Tracking your user data will be a valuable tool as ACA provisions go into full effect. Examining demographic information can help you tap into your core audience, allowing you to adjust your marketing strategy as you see fit.

Likely, one of the demographics to watch will be millennials. As they become too old to remain on their parents’ insurance, they’ll flood the marketplace in search of insurance that meet their financial and health needs. These individuals are generally healthy and not very wealthy, so they will be more likely to be drawn to catastrophic and other lower tier plans. Since they are young and free of major health complications, they will also be one of the most competitive niches for healthcare marketers.

Data can help sort through which of these individuals are more likely to purchase a plan, rather than pay a penalty. This can help narrow a large field of candidates to one in which you can create targeting messaging.

Finally, using data can help you fine-tune your SEO. Search Engine Optimization is hardly new; yet some companies still shy away from using it due to its technological bias. However, the right SEO strategy can separate the winners from the losers in the new healthcare game. The Google Keyword Tool is a good place to gain general insight about the popularity of keywords. Once you have an idea of common keywords that people use to find your healthcare service, use them in a long-tail keyword search to optimize your site traffic.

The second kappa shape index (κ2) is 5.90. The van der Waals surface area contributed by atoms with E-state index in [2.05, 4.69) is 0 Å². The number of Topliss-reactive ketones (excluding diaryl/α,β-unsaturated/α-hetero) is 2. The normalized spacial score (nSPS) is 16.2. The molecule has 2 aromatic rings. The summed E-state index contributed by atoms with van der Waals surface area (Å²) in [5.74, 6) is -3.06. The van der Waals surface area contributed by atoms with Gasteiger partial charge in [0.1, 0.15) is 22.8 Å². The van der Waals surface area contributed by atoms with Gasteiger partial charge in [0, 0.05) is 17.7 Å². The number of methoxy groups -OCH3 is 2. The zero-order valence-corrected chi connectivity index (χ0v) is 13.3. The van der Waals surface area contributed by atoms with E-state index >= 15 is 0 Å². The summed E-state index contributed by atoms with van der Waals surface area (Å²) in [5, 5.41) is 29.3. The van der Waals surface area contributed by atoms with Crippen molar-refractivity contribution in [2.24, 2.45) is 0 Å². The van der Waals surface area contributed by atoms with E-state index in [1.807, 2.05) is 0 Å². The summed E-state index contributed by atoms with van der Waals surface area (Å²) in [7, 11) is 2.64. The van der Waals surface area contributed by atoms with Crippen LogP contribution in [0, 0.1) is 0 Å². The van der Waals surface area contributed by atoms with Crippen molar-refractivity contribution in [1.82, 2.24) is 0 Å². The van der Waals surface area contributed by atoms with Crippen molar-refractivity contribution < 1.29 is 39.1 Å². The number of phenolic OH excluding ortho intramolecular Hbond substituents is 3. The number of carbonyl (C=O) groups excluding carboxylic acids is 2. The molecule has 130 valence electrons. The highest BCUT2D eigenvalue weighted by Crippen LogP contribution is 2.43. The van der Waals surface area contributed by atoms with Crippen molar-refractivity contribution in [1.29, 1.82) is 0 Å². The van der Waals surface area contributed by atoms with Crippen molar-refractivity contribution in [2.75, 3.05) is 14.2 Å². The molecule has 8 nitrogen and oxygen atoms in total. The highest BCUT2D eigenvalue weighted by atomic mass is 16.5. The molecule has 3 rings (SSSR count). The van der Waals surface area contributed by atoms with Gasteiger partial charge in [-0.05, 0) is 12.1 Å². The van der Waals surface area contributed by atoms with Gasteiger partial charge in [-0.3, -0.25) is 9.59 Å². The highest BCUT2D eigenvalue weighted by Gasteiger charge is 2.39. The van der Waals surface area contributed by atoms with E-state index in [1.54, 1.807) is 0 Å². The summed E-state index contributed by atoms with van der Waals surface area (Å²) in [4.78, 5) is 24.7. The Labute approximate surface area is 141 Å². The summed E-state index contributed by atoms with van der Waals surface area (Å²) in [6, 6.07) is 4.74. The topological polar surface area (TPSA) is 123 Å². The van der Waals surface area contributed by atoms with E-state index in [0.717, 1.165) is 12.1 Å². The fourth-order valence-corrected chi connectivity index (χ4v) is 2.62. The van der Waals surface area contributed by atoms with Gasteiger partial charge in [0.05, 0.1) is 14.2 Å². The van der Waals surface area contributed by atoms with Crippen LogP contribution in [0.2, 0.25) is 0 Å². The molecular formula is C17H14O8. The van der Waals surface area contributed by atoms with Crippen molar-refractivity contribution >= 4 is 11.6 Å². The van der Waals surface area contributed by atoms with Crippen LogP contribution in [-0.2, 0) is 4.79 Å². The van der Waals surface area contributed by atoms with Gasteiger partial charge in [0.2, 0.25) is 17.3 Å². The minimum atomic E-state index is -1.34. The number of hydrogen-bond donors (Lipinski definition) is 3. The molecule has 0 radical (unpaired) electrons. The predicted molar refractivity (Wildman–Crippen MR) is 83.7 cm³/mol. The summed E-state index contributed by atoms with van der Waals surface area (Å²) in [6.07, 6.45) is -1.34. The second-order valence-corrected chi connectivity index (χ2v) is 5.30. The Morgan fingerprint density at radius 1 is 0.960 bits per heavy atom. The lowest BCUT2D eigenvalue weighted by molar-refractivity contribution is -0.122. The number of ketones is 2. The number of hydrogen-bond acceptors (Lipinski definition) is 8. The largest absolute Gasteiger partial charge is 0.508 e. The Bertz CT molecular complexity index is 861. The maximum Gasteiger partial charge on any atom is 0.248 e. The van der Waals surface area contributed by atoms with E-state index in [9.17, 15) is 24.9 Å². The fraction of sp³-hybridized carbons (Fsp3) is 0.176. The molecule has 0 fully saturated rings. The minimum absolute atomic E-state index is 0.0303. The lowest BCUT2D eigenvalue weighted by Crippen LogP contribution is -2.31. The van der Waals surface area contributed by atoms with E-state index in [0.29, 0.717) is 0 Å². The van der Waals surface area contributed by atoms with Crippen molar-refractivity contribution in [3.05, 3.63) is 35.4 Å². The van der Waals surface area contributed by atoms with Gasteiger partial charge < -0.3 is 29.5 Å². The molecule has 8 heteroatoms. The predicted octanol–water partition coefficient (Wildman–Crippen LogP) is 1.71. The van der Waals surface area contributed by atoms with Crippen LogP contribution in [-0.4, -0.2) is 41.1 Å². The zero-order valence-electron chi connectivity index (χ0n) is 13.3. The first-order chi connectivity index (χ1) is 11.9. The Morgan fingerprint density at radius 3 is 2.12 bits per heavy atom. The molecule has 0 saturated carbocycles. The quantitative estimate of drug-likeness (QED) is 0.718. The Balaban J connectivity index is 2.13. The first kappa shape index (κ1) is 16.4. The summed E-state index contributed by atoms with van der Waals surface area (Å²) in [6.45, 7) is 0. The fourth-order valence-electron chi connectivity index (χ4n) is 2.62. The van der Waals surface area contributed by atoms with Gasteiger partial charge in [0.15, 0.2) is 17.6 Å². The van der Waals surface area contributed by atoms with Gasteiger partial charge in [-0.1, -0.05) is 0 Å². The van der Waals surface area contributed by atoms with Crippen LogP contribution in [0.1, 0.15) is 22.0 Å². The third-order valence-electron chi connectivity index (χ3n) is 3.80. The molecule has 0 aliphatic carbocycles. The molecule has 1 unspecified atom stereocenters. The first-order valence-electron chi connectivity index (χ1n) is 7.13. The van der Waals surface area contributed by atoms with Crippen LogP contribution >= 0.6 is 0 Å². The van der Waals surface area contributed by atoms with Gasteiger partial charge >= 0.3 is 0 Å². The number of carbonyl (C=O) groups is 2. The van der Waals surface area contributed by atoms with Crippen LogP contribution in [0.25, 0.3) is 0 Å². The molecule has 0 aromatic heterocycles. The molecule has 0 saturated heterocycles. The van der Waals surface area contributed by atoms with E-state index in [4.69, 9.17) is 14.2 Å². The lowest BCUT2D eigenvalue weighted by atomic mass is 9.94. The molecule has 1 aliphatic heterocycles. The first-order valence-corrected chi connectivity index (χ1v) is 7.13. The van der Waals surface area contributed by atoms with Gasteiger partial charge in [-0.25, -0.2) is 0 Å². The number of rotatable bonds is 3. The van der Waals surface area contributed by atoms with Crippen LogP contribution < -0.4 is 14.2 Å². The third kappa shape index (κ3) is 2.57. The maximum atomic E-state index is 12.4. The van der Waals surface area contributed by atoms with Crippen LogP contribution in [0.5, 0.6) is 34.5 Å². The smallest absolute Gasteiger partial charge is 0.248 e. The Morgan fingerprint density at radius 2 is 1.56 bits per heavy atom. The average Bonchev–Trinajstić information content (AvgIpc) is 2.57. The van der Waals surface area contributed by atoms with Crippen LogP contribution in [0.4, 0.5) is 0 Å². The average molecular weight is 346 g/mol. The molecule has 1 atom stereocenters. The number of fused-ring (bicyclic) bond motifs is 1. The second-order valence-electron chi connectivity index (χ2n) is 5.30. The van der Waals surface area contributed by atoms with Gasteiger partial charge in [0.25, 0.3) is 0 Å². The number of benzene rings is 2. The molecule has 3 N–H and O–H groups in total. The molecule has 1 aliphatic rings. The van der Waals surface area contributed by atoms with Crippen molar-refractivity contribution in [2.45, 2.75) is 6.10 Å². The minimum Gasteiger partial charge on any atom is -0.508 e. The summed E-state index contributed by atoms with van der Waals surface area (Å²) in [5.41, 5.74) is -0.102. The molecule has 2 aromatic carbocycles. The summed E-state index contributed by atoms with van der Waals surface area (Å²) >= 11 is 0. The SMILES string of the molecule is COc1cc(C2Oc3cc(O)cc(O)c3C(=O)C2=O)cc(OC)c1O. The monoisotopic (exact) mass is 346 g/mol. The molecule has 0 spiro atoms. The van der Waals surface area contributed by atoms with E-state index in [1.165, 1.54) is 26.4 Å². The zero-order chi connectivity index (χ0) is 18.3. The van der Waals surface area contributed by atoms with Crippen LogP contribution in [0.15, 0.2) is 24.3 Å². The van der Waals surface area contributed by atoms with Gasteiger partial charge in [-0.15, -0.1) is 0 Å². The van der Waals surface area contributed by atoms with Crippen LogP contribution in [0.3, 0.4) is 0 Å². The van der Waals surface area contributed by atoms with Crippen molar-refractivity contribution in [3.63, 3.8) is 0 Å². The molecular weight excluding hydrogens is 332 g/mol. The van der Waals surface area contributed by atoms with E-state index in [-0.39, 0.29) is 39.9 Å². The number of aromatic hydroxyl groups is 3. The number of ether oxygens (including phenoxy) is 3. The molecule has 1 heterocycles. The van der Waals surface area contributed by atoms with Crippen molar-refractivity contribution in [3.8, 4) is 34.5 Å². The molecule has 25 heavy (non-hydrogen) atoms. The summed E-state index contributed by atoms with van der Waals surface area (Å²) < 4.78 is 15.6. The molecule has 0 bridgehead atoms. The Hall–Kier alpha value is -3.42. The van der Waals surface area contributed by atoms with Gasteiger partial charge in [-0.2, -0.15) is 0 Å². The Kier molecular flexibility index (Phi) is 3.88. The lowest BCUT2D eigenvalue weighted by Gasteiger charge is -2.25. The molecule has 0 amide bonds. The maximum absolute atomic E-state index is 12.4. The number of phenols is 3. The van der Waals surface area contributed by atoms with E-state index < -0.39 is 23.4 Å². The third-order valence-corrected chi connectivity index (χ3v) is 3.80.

A Focus on Simplicity

In the coming years, the market will flood with users that were previously uninsured or that were previously insured under another’s policy. When it comes to content strategy, simplicity will be the key moving forward. Think of your content strategy as providing Health Care 101. The focus should be on providing access to basic information in friendly terms: in-network vs. out-of-network coverage, handling of prescriptions, and limitations of the policy should be at the top of the list.

Health Insurance Literacy


The Department of Health and Human Services estimates that over a third of new consumers seeking insurance will be Hispanic and/or with limited English capacity. As a result, cultural competency and knowledge of multicultural communications will be a driving force to retain this new, desirable demographic group.

Though the Affordable Care Act presents challenge to healthcare marketers, it also has the potential to drive demand for your company’s unique product or services. By developing a recognizable brand, tailoring messaging by using demographic data and SEO, and keeping your content strategy simple, you can reap the benefits that ACA is poised to offer. As long as you continually review your digital goals, you can enroll new health consumers through 2016 and beyond.

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Sarah Voigtman

Sarah is a native Michigander and mother of three. She spends her spare time searching for the perfect burger recipe and navigating the tumultuous waters of parenthood.